Another pair of golden age Living Stereo recordings dating from the early 60's. Munch and the BSO made an unbeatable and synergistic combination in these spectacular French orchestral blowouts. In fact, the Saint-Saens' over-title was "A Stereo Spectacular," and that it was. But now it's more so in the super wide-dynamic and transparent re-processing achieved by the Japanese engineers and the painstaking CD-burning procedure that distinguishes the xrcd series. Boston Symphony Hall has a fine pipe organ, and corners didn't have to be cut in order to record the organ symphony, as has occurred with some of the alternate versions out there. Another enhancement of the series is an even better and safer plastic well to retain the CD and allow for its easy removal and replacement. (The initial series suffered from abrasive cardboard storage slots that could easily damage the CD's surface with sliding in and out.)
- John Sunier
HENRY MANCINI: Breakfast at Tiffany's - motion picture soundtrack - cond. By Henry Mancini - JVC JMCXR-0212-2:
One of Mancini's best and one of Audrey's best - now in sonics that are the best (probably the equal of the two new formats when heard on the top equipment). This was released as a Living Stereo effort towards the end of the golden age at RCA - 1960. A dozen tracks here - some wonderful swinging Mancini small group jazz and others typical Hollywood strings arrangements but still with the light and jazz-flavored Mancini musical touch. Of course we have Moon River and the title tune, the funky Loose Caboose, and a couple Latin-tinged numbers: Latin Golightly and a cha cha version of Moon River to close things out. In addition to reducing the original LP back liner to an unreadable four inches, four pages are also devoted to a complete listing of all musicians involved in the sessions, and that is in normal-sized text, thank you.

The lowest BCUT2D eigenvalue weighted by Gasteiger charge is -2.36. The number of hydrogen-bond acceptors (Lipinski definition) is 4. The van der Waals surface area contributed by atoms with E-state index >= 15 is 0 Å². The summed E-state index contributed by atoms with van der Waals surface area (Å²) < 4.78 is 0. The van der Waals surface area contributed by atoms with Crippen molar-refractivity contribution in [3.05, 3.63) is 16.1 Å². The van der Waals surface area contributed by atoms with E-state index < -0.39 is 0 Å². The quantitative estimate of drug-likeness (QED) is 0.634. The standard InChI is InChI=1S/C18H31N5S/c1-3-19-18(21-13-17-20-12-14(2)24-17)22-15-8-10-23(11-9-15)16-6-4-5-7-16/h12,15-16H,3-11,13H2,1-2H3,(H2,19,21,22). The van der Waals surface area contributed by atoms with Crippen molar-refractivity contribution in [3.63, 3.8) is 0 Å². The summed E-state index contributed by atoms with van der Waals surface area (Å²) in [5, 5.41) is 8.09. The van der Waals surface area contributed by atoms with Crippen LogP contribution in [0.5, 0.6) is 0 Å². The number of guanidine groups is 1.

- John Sunier
HENRY MANCINI: Charade - motion picture soundtrack - Cond. By Henry Mancini - JVC JMCXR-0213-2:
Another Audrey Hepburn film score - this one also starred Gary Grant. Coming from l963 we are into the dreaded Dynagroove era at RCA, but JVC must surely have gone back to the original session tapes for this xrcd project because there isn't a hint of the strange EQ to which the mastering engineers subjected all Dynagroove recordings in a misguided effort to counteract distortions arising from LP cutting and tracking in playback. Sonics are just superb. The 13 tracks include several versions of the musical theme of the movie, including one vocal. There is some of the expected suspenseful/creeping-around movie music, but with Mancini's wit and swing it's never corny. His predilection for throwing in a couple Latin-y numbers is heard here again.